My Ex Is Keeping My Child From Me Due to COVID-19 Concerns. Is This Parental Abduction?
Today I want to talk to you a little bit about the coronavirus and parental abduction. It goes without saying that the coronavirus has most people on edge and very anxious. Divorced parents who are sharing custody of children are no exception to this and they might be feeling this fear and anxiety even more than most people are. Just in the last few weeks I have been contacted by many frantic parents who’s ex-spouses have abducted their children. They have no idea what to do and they don’t know where to begin to get their children back.
Parental abduction occurs when one parent takes a child out of state away from the other parent without the other parent’s consent or with the intent of not returning the child. Simply taking your child out of state without permission from the other parent does not constitute parental abduction. The parent who is removing the child from the state must have informed the other parent that they don’t plan to or intent on returning the child. Or they must have behaved in such a manner that shows that intent. For example, showing intent could be signing a new lease on an apartment in a different state or getting a new job in a different state.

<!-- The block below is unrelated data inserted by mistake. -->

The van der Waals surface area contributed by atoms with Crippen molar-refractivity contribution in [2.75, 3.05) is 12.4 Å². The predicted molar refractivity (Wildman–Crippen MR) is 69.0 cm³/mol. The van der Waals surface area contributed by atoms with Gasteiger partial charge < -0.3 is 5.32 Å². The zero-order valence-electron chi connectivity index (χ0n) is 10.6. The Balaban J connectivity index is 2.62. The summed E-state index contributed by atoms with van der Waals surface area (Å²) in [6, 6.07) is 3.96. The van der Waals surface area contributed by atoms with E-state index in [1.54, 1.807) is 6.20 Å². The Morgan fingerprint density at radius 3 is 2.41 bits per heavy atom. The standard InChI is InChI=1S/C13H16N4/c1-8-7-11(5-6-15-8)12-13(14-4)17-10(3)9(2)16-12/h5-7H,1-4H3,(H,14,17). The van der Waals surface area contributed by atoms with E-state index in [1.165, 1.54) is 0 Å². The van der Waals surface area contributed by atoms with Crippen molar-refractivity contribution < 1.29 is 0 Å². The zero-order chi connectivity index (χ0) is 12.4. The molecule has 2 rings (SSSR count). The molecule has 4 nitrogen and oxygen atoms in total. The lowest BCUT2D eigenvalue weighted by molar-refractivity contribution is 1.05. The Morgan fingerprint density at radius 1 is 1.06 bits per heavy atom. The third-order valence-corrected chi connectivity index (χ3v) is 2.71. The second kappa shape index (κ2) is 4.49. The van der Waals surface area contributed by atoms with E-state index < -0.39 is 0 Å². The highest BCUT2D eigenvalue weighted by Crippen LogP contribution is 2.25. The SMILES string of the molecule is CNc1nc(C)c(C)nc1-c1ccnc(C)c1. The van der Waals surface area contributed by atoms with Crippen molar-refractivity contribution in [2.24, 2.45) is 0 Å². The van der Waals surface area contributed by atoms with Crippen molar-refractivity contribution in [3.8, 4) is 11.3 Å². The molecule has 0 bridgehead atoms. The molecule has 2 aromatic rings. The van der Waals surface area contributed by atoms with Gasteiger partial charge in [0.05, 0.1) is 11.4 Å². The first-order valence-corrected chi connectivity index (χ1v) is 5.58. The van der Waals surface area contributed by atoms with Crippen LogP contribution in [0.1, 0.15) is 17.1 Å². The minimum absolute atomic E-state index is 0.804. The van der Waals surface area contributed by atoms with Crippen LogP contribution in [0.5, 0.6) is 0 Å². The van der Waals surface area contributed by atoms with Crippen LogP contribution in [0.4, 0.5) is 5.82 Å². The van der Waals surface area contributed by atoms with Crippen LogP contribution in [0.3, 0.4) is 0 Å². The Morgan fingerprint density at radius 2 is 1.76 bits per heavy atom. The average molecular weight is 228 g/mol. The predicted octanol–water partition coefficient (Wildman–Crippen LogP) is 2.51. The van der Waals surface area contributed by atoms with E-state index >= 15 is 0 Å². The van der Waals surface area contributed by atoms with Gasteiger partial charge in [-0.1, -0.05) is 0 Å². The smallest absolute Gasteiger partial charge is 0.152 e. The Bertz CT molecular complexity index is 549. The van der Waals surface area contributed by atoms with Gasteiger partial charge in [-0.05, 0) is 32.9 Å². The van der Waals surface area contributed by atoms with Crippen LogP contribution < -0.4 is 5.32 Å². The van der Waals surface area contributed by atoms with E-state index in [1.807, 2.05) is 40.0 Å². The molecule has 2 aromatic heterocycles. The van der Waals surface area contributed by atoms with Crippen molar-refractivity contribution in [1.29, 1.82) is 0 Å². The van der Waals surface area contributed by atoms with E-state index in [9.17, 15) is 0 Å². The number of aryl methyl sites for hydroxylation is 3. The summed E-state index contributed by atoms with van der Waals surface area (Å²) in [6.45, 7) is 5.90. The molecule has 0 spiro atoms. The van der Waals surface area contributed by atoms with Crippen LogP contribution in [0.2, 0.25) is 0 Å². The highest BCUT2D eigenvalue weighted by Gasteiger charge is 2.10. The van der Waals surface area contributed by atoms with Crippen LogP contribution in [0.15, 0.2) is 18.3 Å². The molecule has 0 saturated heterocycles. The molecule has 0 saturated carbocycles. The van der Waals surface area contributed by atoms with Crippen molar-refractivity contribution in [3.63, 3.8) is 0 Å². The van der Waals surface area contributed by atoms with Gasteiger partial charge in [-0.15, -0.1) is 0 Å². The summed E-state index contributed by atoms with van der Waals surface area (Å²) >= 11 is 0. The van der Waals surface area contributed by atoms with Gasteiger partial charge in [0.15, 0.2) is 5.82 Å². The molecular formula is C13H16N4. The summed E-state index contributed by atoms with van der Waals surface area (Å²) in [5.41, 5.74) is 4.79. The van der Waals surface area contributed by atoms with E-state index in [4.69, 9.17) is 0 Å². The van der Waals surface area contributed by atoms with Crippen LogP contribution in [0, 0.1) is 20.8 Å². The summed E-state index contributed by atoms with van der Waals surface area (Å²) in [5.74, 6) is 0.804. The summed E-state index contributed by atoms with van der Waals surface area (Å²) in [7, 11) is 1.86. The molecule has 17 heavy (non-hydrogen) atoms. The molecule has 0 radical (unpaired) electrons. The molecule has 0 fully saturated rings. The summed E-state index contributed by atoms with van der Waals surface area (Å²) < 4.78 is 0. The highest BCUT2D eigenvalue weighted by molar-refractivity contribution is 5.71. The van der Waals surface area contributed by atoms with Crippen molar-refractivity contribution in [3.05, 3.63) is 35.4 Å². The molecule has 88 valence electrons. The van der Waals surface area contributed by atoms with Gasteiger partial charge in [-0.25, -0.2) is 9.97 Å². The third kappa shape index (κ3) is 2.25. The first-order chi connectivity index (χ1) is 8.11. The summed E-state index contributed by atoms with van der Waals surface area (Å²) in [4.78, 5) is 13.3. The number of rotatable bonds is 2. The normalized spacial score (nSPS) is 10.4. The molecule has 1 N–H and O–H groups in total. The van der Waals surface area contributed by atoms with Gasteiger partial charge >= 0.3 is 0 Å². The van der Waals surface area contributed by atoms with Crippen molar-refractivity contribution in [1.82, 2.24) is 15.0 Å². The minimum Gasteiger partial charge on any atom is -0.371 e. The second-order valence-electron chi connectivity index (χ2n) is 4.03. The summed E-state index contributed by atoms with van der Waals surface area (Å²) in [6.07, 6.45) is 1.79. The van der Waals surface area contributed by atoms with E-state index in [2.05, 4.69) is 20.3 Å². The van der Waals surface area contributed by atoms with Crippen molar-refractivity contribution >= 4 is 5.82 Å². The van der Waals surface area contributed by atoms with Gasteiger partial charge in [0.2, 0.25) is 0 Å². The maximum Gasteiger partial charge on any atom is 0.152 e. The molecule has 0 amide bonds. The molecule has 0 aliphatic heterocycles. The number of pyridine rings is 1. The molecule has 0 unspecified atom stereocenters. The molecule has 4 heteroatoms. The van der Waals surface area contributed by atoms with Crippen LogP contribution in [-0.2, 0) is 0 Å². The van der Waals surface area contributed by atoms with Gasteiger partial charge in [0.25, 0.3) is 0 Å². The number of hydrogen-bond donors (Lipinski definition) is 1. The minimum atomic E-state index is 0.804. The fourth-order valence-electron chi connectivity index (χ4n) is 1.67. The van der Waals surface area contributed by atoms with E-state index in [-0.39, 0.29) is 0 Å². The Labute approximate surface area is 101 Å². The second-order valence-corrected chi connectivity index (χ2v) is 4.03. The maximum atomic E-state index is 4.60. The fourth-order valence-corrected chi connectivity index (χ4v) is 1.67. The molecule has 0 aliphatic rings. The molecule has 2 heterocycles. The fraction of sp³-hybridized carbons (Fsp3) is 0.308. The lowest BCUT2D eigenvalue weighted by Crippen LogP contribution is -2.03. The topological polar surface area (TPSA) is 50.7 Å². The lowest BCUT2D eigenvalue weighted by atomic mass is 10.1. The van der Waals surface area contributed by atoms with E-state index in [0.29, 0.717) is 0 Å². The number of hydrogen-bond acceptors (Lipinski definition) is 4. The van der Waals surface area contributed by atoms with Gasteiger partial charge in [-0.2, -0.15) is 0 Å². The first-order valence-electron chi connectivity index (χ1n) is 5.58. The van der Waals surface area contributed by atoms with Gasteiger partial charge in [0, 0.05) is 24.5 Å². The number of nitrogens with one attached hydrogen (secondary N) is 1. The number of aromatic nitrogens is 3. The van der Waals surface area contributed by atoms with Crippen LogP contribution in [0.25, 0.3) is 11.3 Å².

If this has happened to you, you should immediately file a motion with the court, asking the court to have the child returned to you immediately. Typically the court will issue an order within a few days after this motions has been filed.
If you are the parent who has abducted the child for whatever reason, know that you are doing this at the risk of court punishment. Even if you have good intentions because you feel that the child will be safer with you during this epidemic with the coronavirus, you are still violating an active court order. Please know that the penalty for violating a Nevada child custody order is a category D felony. You may be penalized by:
- Having your visitations cut back or limited temporarily
- You may be subject to between one and four years of jail time
- You may have to pay a fine of up to $5,000.
So please do not do anything drastic during this time. The most important thing for parents to remember now is that everyone, including your children, are going through anxiety and fear because of the situation. So the best thing for parents to do is try to co-parent as amicably as possible. Also, remember that your children’s best interest is what is most important in this time.
If you have questions about how to handle a Family Law issue in light of the coronavirus, please do not hesitate to contact our office. We can be reached at (702) 998-1188, firstname.lastname@example.org, or by scheduling a consultation online.
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